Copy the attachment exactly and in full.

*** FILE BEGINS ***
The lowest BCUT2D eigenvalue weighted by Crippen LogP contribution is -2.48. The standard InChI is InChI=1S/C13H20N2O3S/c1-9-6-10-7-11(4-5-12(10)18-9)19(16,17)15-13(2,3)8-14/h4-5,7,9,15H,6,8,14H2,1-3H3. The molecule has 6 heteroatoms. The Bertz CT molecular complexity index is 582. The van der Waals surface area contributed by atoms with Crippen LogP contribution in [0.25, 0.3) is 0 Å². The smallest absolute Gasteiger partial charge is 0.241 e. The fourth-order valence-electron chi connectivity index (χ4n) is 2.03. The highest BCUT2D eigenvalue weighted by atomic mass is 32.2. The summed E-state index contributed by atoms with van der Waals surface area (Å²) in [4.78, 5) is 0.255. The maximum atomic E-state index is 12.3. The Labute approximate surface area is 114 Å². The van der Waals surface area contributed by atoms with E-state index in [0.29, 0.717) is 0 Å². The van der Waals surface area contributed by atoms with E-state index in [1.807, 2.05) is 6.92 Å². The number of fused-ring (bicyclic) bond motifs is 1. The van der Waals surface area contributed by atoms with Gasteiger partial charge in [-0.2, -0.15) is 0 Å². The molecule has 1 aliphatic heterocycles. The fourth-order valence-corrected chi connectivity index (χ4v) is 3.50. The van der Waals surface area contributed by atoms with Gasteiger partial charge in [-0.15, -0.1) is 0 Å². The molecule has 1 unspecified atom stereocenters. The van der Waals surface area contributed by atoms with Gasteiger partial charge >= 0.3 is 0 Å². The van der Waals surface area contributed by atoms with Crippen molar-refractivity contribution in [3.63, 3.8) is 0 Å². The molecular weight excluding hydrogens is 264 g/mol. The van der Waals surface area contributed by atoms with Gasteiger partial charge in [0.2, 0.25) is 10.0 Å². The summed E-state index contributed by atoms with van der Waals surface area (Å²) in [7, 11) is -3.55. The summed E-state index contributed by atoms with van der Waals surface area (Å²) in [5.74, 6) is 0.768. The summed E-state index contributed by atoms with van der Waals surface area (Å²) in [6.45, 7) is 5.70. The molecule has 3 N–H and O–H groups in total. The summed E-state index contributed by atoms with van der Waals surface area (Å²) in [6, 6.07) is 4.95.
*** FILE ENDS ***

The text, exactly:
The lowest BCUT2D eigenvalue weighted by Crippen LogP contribution is -2.48. The standard InChI is InChI=1S/C13H20N2O3S/c1-9-6-10-7-11(4-5-12(10)18-9)19(16,17)15-13(2,3)8-14/h4-5,7,9,15H,6,8,14H2,1-3H3. The molecule has 6 heteroatoms. The Bertz CT molecular complexity index is 582. The van der Waals surface area contributed by atoms with Crippen LogP contribution in [0.25, 0.3) is 0 Å². The smallest absolute Gasteiger partial charge is 0.241 e. The fourth-order valence-electron chi connectivity index (χ4n) is 2.03. The highest BCUT2D eigenvalue weighted by atomic mass is 32.2. The summed E-state index contributed by atoms with van der Waals surface area (Å²) in [4.78, 5) is 0.255. The maximum atomic E-state index is 12.3. The Labute approximate surface area is 114 Å². The van der Waals surface area contributed by atoms with E-state index in [0.29, 0.717) is 0 Å². The van der Waals surface area contributed by atoms with E-state index in [1.807, 2.05) is 6.92 Å². The number of fused-ring (bicyclic) bond motifs is 1. The van der Waals surface area contributed by atoms with Gasteiger partial charge in [-0.2, -0.15) is 0 Å². The molecule has 1 aliphatic heterocycles. The fourth-order valence-corrected chi connectivity index (χ4v) is 3.50. The van der Waals surface area contributed by atoms with Gasteiger partial charge in [-0.15, -0.1) is 0 Å². The molecule has 1 unspecified atom stereocenters. The van der Waals surface area contributed by atoms with Gasteiger partial charge >= 0.3 is 0 Å². The van der Waals surface area contributed by atoms with Crippen molar-refractivity contribution in [3.63, 3.8) is 0 Å². The molecular weight excluding hydrogens is 264 g/mol. The van der Waals surface area contributed by atoms with Gasteiger partial charge in [0.2, 0.25) is 10.0 Å². The summed E-state index contributed by atoms with van der Waals surface area (Å²) in [7, 11) is -3.55. The summed E-state index contributed by atoms with van der Waals surface area (Å²) in [5.74, 6) is 0.768. The summed E-state index contributed by atoms with van der Waals surface area (Å²) in [6.45, 7) is 5.70. The molecule has 3 N–H and O–H groups in total. The summed E-state index contributed by atoms with van der Waals surface area (Å²) in [6, 6.07) is 4.95.